The Youngest Marcher: The Story of Audrey Faye Hendricks, a Young Civil Rights Activist


Children marching for justice?  Children going to jail?

In 1963 the Reverend Jim Shuttlesworth gathered men, women and children together in his Birmingham, Alabama church to fight the fight against segregation.  Sitting in her pew with her family nine-year old Audrey Faye Hendricks was listening.  She sat taller when she heard the call to show up for protest.  She sat taller when she heard the call to follow the leadership of Dr. Martin Luther King Jr. who urged them to fill the jails.

This is the story of the war for Civil Rights told from the heart-level of a young girl.  Where the adults looked down in fear, the children stood up with hope.

The innocence of Audrey and her dreams runs up against jail and prejudice.  Her courage and her determination infuse the difficult times, the violence, the hatred, with faith and truth.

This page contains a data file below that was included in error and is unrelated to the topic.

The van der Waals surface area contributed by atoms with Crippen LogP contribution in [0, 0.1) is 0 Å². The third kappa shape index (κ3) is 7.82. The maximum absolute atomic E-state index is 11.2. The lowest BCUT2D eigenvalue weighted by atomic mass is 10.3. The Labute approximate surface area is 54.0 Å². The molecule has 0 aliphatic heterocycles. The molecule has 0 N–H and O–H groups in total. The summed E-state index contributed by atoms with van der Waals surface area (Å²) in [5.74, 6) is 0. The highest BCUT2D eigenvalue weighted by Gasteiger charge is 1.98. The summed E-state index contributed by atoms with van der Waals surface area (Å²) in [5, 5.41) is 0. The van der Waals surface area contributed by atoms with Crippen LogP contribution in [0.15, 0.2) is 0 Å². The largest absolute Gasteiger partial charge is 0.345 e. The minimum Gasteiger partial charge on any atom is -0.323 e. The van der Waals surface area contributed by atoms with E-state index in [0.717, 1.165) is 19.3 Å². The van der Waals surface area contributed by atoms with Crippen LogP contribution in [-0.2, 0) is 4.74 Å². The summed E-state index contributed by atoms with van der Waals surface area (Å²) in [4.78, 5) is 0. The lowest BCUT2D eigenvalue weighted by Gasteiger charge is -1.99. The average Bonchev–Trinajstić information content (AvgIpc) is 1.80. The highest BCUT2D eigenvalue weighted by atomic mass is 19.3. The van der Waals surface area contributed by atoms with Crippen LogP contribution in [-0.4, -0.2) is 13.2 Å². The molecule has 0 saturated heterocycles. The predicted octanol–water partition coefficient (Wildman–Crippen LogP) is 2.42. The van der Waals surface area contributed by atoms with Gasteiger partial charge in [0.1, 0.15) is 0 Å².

This is the true story of one little girl whose family had the courage to let her go and join the children's march and subsequently spend time in jail.

A timeline at the back of the book chronicles the march to freedom from 1944 to 1964.  This is the story of one part of that march and how it mattered.    "What a difference the children's march has made in this nation."

40 pages             978-1481400701               Ages 6-10

Recommended by:  Barb Langridge,


"Meet the youngest known child to be arrested for a civil rights protest in Birmingham, Alabama, 1963, in this moving picture book that proves you’re never too little to make a difference.

Nine-year-old Audrey Faye Hendricks intended to go places and do things like anybody else.

So when she heard grown-ups talk about wiping out Birmingham’s segregation laws, she spoke up. As she listened to the preacher’s words, smooth as glass, she sat up tall. And when she heard the plan—picket those white stores! March to protest those unfair laws! Fill the jails!—she stepped right up and said, I’ll do it! She was going to j-a-a-il!

Audrey Faye Hendricks was confident and bold and brave as can be, and hers is the remarkable and inspiring story of one child’s role in the Civil Rights Movement."--from the publisher

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